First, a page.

Tuesday, September 2, 2008

Mantra of the Day: Be of Service

As I've mentioned before, I get an awful lot out of going to yoga, even once a week. If you've never tried it, I heartily recommend it.

Each class begins by setting an intention. We either find some quality we want to cultivate--patience or playfulness or ease or whatever--or we dedicate the practice to someone. Sometimes we do both.

Then my teacher ends this portion by reminding us that "While it takes strength to make a vow, it invariably gives strength." So, when the going gets rough and my quads are burning or my backbend is kinda puny, I am reminded to rededicate my efforts to the person I'm offering my practice to.

What's amazing is that even though they are not there in the class with me, when I remember that I'm doing something for someone else, I do better, I try harder, I care more.

Once I recognized this, I decided to apply it in other areas of life. I try to remember that it is as important to serve others as it is to serve oneself. Indeed, it may be more important.

This isn't to say you should cast off everything and go work in a soup-kitchen for the rest of your life. Instead, I encourage you to repeat these words when your friend is down and you really need to be a good listener. Or when your spouse is sick and relying on you for simple tasks. (Hi honey!) When I find myself getting distracted or frustrated or self-absorbed, I say to myself: "Be of service."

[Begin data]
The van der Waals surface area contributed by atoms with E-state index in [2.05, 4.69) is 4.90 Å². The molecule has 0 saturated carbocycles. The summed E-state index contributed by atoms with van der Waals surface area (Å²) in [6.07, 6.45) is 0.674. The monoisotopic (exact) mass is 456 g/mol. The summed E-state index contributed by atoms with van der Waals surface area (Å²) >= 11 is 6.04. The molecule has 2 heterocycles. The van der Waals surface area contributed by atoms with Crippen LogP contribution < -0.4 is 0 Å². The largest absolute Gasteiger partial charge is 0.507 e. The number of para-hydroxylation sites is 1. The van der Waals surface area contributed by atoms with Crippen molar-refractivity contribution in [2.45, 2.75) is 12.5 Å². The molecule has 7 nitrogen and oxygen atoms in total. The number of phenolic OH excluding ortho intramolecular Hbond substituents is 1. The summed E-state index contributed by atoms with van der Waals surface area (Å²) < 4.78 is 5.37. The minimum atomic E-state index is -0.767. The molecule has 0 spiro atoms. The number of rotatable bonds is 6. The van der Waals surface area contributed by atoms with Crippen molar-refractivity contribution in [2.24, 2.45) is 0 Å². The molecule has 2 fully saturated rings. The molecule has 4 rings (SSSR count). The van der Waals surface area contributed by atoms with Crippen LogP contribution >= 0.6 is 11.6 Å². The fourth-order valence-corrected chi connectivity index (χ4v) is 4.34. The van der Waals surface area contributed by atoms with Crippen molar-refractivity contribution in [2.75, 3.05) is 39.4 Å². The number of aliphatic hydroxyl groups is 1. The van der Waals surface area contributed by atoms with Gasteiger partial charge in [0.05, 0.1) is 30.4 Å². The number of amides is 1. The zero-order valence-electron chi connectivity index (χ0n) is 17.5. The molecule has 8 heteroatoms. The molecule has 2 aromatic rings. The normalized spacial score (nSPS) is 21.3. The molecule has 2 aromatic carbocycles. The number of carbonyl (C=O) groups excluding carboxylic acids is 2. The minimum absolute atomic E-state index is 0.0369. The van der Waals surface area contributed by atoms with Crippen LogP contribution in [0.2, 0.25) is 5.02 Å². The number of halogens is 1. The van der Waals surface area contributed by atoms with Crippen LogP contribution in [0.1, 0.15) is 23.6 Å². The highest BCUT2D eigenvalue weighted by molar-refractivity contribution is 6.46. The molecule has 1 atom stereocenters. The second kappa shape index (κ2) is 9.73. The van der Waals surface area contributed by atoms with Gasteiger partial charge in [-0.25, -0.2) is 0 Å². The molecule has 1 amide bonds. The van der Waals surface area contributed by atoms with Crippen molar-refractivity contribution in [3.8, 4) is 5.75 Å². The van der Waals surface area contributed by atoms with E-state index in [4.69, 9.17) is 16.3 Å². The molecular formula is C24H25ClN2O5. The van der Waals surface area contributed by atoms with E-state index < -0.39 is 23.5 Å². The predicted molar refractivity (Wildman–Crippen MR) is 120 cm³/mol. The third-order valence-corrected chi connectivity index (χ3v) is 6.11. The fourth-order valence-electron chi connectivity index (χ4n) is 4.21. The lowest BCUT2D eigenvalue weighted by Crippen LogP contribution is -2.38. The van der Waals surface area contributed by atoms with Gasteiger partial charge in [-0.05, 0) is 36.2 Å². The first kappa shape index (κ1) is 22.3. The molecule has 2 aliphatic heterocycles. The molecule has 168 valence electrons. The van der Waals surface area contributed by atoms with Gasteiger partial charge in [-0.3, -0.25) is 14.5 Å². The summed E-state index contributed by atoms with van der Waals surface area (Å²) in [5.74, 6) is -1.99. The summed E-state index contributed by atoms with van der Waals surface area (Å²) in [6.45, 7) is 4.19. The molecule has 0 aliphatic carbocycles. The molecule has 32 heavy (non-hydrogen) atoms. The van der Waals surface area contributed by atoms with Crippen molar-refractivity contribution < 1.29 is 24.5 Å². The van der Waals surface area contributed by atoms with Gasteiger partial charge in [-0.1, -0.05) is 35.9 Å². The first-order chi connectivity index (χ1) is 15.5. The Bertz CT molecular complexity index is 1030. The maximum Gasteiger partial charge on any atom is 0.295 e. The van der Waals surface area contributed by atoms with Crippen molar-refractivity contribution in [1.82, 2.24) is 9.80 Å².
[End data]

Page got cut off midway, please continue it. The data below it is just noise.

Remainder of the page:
This can often be all I need to perform a task with a more giving heart and a better attitude. It can also often help me feel empathy and see things from another point of view, which is crucial to self-development and growth.

Look for moments that are difficult where you can say to yourself "be of service" and see what changes for you.

1 comment:

erzsebet said...

Although I have never thought of it in terms of being of service, I agree with your premise that a dedication of effort gives strength by making even a mundane task into a sort of gift. I find I put forth my best effort at work not simply for the sake of "quality," "company," or even "team work," but because of a desire to honor a particular coworker with the integrity of my efforts. This concept manifests in a more concrete or traditional way in the home. When I clean my house or cook dinner, I feel that it is a way of honoring my husband and any visitors to our home. Yes, I could do a good job at work and keep a pleasant home for just myself. But that's not the point, is it? We are all of us nothing without others. Vows and dedications, even those that go unspoken, are a way to vitalize human interaction.